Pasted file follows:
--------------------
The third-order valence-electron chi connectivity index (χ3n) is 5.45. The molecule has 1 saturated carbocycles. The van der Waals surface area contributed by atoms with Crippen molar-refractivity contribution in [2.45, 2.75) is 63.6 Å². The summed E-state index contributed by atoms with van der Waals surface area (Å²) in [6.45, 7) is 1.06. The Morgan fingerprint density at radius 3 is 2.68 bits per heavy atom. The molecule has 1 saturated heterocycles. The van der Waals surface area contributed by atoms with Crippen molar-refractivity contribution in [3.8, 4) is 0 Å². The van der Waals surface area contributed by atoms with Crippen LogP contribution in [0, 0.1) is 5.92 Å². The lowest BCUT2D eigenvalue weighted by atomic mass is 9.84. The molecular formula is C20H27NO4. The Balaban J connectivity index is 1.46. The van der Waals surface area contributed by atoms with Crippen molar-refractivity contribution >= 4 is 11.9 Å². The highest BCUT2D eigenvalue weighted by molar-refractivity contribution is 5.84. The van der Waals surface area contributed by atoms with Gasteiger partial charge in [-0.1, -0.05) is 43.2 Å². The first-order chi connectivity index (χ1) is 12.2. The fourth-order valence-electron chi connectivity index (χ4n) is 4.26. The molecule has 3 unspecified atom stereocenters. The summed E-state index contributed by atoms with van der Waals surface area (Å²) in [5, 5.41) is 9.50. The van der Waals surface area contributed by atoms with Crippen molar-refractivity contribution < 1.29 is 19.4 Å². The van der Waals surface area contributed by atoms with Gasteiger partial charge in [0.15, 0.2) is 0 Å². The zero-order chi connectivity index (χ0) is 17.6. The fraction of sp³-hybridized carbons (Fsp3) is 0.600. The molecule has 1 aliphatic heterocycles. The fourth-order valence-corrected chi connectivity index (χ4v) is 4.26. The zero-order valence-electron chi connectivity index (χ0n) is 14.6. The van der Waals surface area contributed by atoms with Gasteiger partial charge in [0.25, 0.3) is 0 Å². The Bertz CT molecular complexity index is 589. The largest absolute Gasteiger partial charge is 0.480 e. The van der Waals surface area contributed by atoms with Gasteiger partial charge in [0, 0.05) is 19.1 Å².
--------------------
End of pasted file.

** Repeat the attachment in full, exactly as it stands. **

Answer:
The third-order valence-electron chi connectivity index (χ3n) is 5.45. The molecule has 1 saturated carbocycles. The van der Waals surface area contributed by atoms with Crippen molar-refractivity contribution in [2.45, 2.75) is 63.6 Å². The summed E-state index contributed by atoms with van der Waals surface area (Å²) in [6.45, 7) is 1.06. The Morgan fingerprint density at radius 3 is 2.68 bits per heavy atom. The molecule has 1 saturated heterocycles. The van der Waals surface area contributed by atoms with Crippen molar-refractivity contribution in [3.8, 4) is 0 Å². The van der Waals surface area contributed by atoms with Crippen LogP contribution in [0, 0.1) is 5.92 Å². The lowest BCUT2D eigenvalue weighted by atomic mass is 9.84. The molecular formula is C20H27NO4. The Balaban J connectivity index is 1.46. The van der Waals surface area contributed by atoms with Crippen molar-refractivity contribution >= 4 is 11.9 Å². The highest BCUT2D eigenvalue weighted by molar-refractivity contribution is 5.84. The van der Waals surface area contributed by atoms with Gasteiger partial charge in [-0.1, -0.05) is 43.2 Å². The first-order chi connectivity index (χ1) is 12.2. The fourth-order valence-electron chi connectivity index (χ4n) is 4.26. The molecule has 3 unspecified atom stereocenters. The summed E-state index contributed by atoms with van der Waals surface area (Å²) in [5, 5.41) is 9.50. The van der Waals surface area contributed by atoms with Crippen molar-refractivity contribution < 1.29 is 19.4 Å². The van der Waals surface area contributed by atoms with Gasteiger partial charge in [0.15, 0.2) is 0 Å². The zero-order chi connectivity index (χ0) is 17.6. The fraction of sp³-hybridized carbons (Fsp3) is 0.600. The molecule has 1 aliphatic heterocycles. The fourth-order valence-corrected chi connectivity index (χ4v) is 4.26. The zero-order valence-electron chi connectivity index (χ0n) is 14.6. The van der Waals surface area contributed by atoms with Gasteiger partial charge in [0.25, 0.3) is 0 Å². The Bertz CT molecular complexity index is 589. The largest absolute Gasteiger partial charge is 0.480 e. The van der Waals surface area contributed by atoms with Gasteiger partial charge in [0, 0.05) is 19.1 Å².